Siena, a Catholic and Franciscan college, founded in 1937 by seven Franciscan friars, is an undergraduate liberal arts college located in Loudonville, New York, a suburban community just outside the state's capital.
Admission to the College is competitive. Of the 832 incoming members of the Class of 2012, 74 percent graduated in the top third of their high school class and their average SAT score was 1129. All showed strength of character and a commitment to education. Evaluating applicants as whole and unique individuals helps the College find students who are likely to succeed at Siena.
Siena's freshman retention rate for the class entering in the fall of 2007 was 88 percent.
Siena’s 3,000 undergraduates enroll in one of three schools – Liberal Arts, Science, and Business – and may choose from a total of 30 degree programs, 45 minors and certificate programs, and professional curricula in Secondary Education, Pre-Medical, Pre-Law, and Social Work. Over 150 students study abroad in a given year.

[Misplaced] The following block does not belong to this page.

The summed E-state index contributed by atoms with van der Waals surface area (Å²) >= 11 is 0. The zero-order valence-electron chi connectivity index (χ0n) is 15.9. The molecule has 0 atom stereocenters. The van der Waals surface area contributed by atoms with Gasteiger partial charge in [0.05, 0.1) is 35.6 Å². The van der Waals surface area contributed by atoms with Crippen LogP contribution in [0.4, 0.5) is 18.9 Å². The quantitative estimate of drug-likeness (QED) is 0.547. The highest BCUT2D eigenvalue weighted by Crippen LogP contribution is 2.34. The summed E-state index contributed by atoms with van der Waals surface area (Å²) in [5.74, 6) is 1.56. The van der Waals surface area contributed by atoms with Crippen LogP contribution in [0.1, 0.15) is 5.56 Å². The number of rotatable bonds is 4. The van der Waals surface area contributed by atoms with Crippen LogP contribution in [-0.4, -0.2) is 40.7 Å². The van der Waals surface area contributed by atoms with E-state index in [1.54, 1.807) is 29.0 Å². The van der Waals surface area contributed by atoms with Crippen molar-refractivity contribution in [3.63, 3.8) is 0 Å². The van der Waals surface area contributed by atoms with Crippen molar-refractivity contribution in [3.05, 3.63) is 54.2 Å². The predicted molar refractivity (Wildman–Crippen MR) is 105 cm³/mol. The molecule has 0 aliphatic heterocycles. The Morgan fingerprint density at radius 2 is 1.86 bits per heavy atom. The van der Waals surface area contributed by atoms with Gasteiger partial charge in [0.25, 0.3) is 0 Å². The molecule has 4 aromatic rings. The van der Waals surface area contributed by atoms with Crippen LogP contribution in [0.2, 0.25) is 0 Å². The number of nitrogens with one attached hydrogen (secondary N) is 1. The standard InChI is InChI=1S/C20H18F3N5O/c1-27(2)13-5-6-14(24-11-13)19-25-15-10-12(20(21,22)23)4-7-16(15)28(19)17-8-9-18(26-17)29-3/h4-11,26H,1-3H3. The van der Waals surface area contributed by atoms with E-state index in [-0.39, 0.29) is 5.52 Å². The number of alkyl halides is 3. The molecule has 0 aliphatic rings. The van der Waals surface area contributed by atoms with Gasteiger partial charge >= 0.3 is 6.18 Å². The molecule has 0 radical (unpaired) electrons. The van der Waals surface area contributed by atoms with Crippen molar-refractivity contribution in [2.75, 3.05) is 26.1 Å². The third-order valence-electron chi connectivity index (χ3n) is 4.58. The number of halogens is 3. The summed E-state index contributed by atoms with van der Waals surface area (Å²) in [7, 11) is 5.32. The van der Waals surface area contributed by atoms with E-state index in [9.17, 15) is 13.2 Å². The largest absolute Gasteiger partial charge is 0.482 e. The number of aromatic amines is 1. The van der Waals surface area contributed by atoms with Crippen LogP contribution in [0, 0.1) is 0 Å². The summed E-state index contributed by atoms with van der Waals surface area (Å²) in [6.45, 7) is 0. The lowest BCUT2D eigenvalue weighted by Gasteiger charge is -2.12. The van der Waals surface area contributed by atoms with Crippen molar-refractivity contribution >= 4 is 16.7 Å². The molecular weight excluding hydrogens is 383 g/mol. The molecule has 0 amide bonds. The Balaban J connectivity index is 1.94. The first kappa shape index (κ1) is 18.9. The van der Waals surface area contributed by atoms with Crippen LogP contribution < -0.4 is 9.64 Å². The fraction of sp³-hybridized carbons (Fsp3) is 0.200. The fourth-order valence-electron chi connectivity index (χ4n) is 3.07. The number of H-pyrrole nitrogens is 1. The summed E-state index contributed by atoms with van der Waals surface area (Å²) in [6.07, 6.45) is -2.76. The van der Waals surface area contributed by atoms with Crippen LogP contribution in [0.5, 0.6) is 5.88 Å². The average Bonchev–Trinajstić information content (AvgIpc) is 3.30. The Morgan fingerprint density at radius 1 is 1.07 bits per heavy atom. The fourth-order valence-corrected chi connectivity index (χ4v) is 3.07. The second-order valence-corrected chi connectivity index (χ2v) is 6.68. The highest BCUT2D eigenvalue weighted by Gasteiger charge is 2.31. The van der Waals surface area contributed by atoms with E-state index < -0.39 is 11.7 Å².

96 percent of Siena students enter graduate school or find employment immediately following graduation.
The College’s reputation as a student-centered community of scholars is primarily due to its accomplished and attentive faculty, who balance the demands of academic leadership, publishing, and research with the responsibility of providing undergraduates with a challenging, engaging, and inspiring education of the highest quality.
79 percent of Siena students live on campus in one of seven residential living areas. Siena students benefit from the College’s proximity to Albany, a hub of political and cultural activity and the center of Tech Valley, by acquiring practical internships (and later, careers) in government, the arts, science and business.
Siena sponsors 18 Division I athletic programs. Student-athletes at Siena regularly graduate at a rate that beats the national average for both athletes and non-athletes. The College’s athletic department has ranked in the top 15 nationally in two of the last three Division I National Graduation Rate Reports.
A Siena education is not simply a means by which to acquire goods and services, but a privilege that should be used as a way to do good and to serve others.
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